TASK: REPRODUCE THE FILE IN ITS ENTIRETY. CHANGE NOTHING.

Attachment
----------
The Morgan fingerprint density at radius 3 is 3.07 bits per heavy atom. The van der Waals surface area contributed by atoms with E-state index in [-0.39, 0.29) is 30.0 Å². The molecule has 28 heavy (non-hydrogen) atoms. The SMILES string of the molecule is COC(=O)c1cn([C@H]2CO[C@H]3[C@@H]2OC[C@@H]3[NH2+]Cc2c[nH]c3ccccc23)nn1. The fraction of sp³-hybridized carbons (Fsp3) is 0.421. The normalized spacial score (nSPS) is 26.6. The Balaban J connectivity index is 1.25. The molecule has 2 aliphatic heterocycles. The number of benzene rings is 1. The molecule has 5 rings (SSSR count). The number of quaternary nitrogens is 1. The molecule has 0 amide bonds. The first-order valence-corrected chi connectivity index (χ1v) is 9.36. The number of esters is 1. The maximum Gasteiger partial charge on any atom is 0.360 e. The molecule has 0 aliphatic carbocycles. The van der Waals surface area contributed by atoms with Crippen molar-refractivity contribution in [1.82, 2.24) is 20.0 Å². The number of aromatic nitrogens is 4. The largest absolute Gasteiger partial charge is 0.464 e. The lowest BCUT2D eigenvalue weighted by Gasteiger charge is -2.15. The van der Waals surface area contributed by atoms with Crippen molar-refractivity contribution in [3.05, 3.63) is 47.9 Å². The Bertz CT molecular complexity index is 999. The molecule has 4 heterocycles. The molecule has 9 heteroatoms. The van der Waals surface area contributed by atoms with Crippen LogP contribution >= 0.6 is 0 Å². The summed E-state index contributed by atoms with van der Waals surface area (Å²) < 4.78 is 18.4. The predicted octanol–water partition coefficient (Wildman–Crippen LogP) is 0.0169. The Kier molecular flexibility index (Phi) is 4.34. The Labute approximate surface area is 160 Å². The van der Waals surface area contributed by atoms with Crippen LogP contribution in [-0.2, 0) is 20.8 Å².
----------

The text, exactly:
The Morgan fingerprint density at radius 3 is 3.07 bits per heavy atom. The van der Waals surface area contributed by atoms with E-state index in [-0.39, 0.29) is 30.0 Å². The molecule has 28 heavy (non-hydrogen) atoms. The SMILES string of the molecule is COC(=O)c1cn([C@H]2CO[C@H]3[C@@H]2OC[C@@H]3[NH2+]Cc2c[nH]c3ccccc23)nn1. The fraction of sp³-hybridized carbons (Fsp3) is 0.421. The normalized spacial score (nSPS) is 26.6. The Balaban J connectivity index is 1.25. The molecule has 2 aliphatic heterocycles. The number of benzene rings is 1. The molecule has 5 rings (SSSR count). The number of quaternary nitrogens is 1. The molecule has 0 amide bonds. The first-order valence-corrected chi connectivity index (χ1v) is 9.36. The number of esters is 1. The maximum Gasteiger partial charge on any atom is 0.360 e. The molecule has 0 aliphatic carbocycles. The van der Waals surface area contributed by atoms with Crippen molar-refractivity contribution in [1.82, 2.24) is 20.0 Å². The number of aromatic nitrogens is 4. The largest absolute Gasteiger partial charge is 0.464 e. The lowest BCUT2D eigenvalue weighted by Gasteiger charge is -2.15. The van der Waals surface area contributed by atoms with Crippen molar-refractivity contribution in [3.05, 3.63) is 47.9 Å². The Bertz CT molecular complexity index is 999. The molecule has 4 heterocycles. The molecule has 9 heteroatoms. The van der Waals surface area contributed by atoms with Crippen LogP contribution >= 0.6 is 0 Å². The summed E-state index contributed by atoms with van der Waals surface area (Å²) < 4.78 is 18.4. The predicted octanol–water partition coefficient (Wildman–Crippen LogP) is 0.0169. The Kier molecular flexibility index (Phi) is 4.34. The Labute approximate surface area is 160 Å². The van der Waals surface area contributed by atoms with Crippen LogP contribution in [-0.2, 0) is 20.8 Å².